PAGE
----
Earlier last week, I did a bit of microblogging on my personal Facebook account, and I got so many messages I decided to expand.
This is what I wrote on Facebook
“For the longest, I believed in the old saying “opposites attract” – I believed it so strongly that I was ever so inclined to look for that _ I was wrong, it never lead me anywhere. Now at 35 (which is like 21 with 14 years of experience), I have finally understood that this myth it is not always true – and perhaps has never been true for me. Similarities attract. Same levels of OCD (lol, I have germ issues ok) same levels of weirdness matched up with same humour, values, morals, and background are important and fundamental. They lead to better COMMUNICATION, RESPECT and UNDERSTANDING. Opposites might be attractive at times, but similarities, man… those create magic sparks.”
Who came up with that nonsense of opposites attract? I mean yes, it is true, sometimes some difference can bring some balance into a relationship, however, more often than not it creates cracks. After all, why not seek to be with someone who can see and experience the world like you do? Has this perhaps been perpetuated by the media? Let’s look into Disney movies, movies which many little girls (myself included) grew up with. The Beauty and the Beast, and The Little Mermaid, for example, are filled with the notion of opposites and the perpetual seek for completeness. That is a pure lie. We are complete, whole and unique from the moment we are born, we do not need to seek for another half to make us one. We are ONE whole and beautiful. We should seek for supportiveness and life satisfaction, both of which are rooted in similarities. One similar view of the world, one similar path to seek. That is my opinion anyway, but just in case let me back my thought up with some research…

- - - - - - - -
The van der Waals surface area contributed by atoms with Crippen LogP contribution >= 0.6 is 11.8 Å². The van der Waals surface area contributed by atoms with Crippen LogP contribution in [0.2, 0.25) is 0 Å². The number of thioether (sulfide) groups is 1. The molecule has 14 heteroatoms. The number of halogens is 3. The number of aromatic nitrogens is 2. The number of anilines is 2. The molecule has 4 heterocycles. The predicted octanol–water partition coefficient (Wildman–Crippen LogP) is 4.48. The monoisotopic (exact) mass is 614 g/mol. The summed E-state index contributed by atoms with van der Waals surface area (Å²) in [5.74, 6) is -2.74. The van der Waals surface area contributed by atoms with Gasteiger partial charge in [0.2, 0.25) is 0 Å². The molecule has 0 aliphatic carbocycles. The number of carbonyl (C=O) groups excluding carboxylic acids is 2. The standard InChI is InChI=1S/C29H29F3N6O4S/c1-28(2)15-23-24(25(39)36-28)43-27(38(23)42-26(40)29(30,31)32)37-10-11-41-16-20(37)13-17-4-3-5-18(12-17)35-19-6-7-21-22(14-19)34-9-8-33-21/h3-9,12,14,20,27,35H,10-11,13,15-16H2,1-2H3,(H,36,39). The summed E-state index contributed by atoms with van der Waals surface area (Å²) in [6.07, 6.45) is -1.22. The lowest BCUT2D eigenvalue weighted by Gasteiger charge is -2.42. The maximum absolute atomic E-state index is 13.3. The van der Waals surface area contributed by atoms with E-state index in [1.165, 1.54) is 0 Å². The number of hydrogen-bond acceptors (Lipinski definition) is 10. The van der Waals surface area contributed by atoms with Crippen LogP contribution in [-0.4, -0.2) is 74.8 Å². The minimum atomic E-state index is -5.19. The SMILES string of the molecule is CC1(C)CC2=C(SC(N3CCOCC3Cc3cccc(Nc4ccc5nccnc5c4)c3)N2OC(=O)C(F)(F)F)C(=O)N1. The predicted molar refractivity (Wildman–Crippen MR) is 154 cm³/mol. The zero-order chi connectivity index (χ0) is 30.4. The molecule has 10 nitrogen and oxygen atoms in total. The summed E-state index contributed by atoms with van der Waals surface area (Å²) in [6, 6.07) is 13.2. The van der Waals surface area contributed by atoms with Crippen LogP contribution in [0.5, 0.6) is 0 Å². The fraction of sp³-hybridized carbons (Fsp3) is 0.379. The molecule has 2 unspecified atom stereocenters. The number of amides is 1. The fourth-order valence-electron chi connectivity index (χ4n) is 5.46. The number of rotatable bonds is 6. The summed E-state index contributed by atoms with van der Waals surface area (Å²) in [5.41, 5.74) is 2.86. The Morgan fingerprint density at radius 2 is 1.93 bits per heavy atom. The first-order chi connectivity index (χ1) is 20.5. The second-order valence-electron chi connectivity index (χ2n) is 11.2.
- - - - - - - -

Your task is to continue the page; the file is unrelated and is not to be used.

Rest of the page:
The paper, “Personality Similarity and Life Satisfaction in Couples” by Katrin Furler, Veronica Gomez, Alexander GrobDepartment of Psychology, University of Basel, Switzerland, suggests that “research to date leans more towards ‘‘like attracts like’’ rather than ‘‘opposites attract’’ and assumes that similarity, as opposed to complementarity (Antill, 1983), is an important factor in romantic relationships.
“Studies on mate selection, for instance, support the notion that similarity between partners is essential in forming intimate relationships. People, rather consciously or unconsciously, choose partners who are similar to themselves on a number of variables, from age, education, values, physical attractiveness, and intelligence (Epstein & Gutt-man, 1985; Vandenberg, 1972). The similarity is theorised to be beneﬁcial for intimate relationships by coordinating partners’ thoughts and behaviours, increasing understanding of each other’s intentions and motivations, and reinforcing their appraisals, leading to relationship satisfaction and longevity (Anderson, Keltner, & John,2003).
Although many other empirical research on the matter has proved inconclusive due to the difficulties to quantify levels of life satisfaction, and personality traits in a more general manner, I have come to believe, for me in particular, similarities are a fundamental part of building strength in any kind of relationship.
What do you think? What has worked for you?